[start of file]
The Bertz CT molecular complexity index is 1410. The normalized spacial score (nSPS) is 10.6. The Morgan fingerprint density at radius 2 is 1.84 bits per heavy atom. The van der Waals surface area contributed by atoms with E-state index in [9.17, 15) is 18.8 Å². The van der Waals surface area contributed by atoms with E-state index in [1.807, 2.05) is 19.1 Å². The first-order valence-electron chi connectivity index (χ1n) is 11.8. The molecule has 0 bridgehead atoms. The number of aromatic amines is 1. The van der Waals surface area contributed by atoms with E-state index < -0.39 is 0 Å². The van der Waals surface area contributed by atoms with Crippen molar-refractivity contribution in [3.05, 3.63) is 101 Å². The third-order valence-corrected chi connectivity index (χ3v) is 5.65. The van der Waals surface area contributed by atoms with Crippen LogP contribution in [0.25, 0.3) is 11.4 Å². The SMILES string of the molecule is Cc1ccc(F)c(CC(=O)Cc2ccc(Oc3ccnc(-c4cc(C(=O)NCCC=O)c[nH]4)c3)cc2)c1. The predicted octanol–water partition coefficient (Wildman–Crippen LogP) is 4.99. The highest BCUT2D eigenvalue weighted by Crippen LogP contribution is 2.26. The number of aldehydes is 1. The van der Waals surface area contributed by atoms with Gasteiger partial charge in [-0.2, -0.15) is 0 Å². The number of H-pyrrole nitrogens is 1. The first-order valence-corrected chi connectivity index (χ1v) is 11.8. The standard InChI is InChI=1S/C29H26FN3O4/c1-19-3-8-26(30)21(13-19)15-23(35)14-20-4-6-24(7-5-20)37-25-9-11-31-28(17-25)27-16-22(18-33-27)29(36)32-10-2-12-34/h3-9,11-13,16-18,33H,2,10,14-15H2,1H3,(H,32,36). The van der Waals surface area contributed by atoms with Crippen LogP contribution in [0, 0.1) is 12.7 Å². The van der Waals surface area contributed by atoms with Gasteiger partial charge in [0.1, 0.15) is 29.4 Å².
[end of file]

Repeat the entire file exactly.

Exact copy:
The Bertz CT molecular complexity index is 1410. The normalized spacial score (nSPS) is 10.6. The Morgan fingerprint density at radius 2 is 1.84 bits per heavy atom. The van der Waals surface area contributed by atoms with E-state index in [9.17, 15) is 18.8 Å². The van der Waals surface area contributed by atoms with E-state index in [1.807, 2.05) is 19.1 Å². The first-order valence-electron chi connectivity index (χ1n) is 11.8. The molecule has 0 bridgehead atoms. The number of aromatic amines is 1. The van der Waals surface area contributed by atoms with E-state index < -0.39 is 0 Å². The van der Waals surface area contributed by atoms with Crippen molar-refractivity contribution in [3.05, 3.63) is 101 Å². The third-order valence-corrected chi connectivity index (χ3v) is 5.65. The van der Waals surface area contributed by atoms with Crippen LogP contribution in [0.25, 0.3) is 11.4 Å². The SMILES string of the molecule is Cc1ccc(F)c(CC(=O)Cc2ccc(Oc3ccnc(-c4cc(C(=O)NCCC=O)c[nH]4)c3)cc2)c1. The predicted octanol–water partition coefficient (Wildman–Crippen LogP) is 4.99. The highest BCUT2D eigenvalue weighted by Crippen LogP contribution is 2.26. The number of aldehydes is 1. The van der Waals surface area contributed by atoms with Gasteiger partial charge in [-0.2, -0.15) is 0 Å². The number of H-pyrrole nitrogens is 1. The first-order valence-corrected chi connectivity index (χ1v) is 11.8. The standard InChI is InChI=1S/C29H26FN3O4/c1-19-3-8-26(30)21(13-19)15-23(35)14-20-4-6-24(7-5-20)37-25-9-11-31-28(17-25)27-16-22(18-33-27)29(36)32-10-2-12-34/h3-9,11-13,16-18,33H,2,10,14-15H2,1H3,(H,32,36). The van der Waals surface area contributed by atoms with Crippen LogP contribution in [0, 0.1) is 12.7 Å². The van der Waals surface area contributed by atoms with Gasteiger partial charge in [0.1, 0.15) is 29.4 Å².